But sculpting by hand in sculptris is fine and fun. I did this guy in sculptris. 4hours Sculpting only, no bumpmaps.
    650.000 tris. (best and most handy way is to keep polycount low in sculptris. But sometimes my trick is quite cool)
    Last edited by Knacki; 08-27-12 at 01:37 PM.

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    Thank you, everyone, for your answers. I understand things better now. I can use the customized brush part, and the results are passable.

    And since some of you have zbrush, I wonder something. If I had zbrush, what did I have to do to get scales like that? That guy didn't paint each scale by hand, so how did he do it, do you reckon? This is where I wanna know how zbrush work.

    And I have problems using alphas. Alphas come in blocks, right? The only way to fuse the seams are randomize it. So if my scales have directions of flow instead of just knobs and bumps, it won't work. But that guy did it somehow. Are you suggest me to fuse the blocks by placing each tile carefully?

    I also have problems with 'Directional' brush/alpha as well. Even if I don't randomize it, I can't seem to predict the way it rotates. Suppose that I drag it down right, how will it rotate?
    Last edited by anthonydraco; 08-27-12 at 06:31 PM.

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    Default re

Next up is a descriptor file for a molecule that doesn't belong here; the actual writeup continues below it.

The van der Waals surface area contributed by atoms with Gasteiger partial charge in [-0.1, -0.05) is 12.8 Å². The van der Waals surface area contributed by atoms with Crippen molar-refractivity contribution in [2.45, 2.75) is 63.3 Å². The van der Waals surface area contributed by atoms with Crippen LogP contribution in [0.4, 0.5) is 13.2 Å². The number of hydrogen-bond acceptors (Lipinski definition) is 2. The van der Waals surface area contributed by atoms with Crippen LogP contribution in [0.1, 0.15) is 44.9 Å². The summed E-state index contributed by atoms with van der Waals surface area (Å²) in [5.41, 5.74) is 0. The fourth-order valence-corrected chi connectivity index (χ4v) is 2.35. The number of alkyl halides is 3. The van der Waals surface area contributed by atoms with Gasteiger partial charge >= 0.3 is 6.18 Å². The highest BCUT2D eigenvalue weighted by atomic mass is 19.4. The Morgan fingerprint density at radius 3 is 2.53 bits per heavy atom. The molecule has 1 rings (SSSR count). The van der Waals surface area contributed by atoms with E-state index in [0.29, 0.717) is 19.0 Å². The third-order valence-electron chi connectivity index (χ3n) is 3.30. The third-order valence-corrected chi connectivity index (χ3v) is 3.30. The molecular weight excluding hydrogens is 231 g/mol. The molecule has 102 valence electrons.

For Sculptris, click the Lazy button at the top, unclick Airbrush, turn the Detail way up, and play with the Brush Spacing in the Options panel. For Zbrush I believe it's Lazy Mouse as well, but I don't know where to find it. The Lazy function will cause the alpha to follow in a curved pattern, adjust the Brush Spacing as needed to get a nice repeating pattern. This works good for making stitches, zippers, etc. and should be good for making your scales.

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    Only white part of the "alpha" will take an effect.
    Directional need some practice
    You can even rotate the alpha if you press space and click on the pic in center.

    For zBrush question it's time for a little internet journey through zBrushcentral for you
    http://www.zbrushcentral.com/showthr...on-scales-Help


    Too much information and too many ways to explain it simply in on post.

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    Default Alphas

    Hi there , this guy rocks his dragons are unreal http://jongi13.deviantart.com/art/Zbrush-Alpha-package-vol-1-198335985
    That is a link he generously gave for scales alphas he uses for him creations. Hope it helps....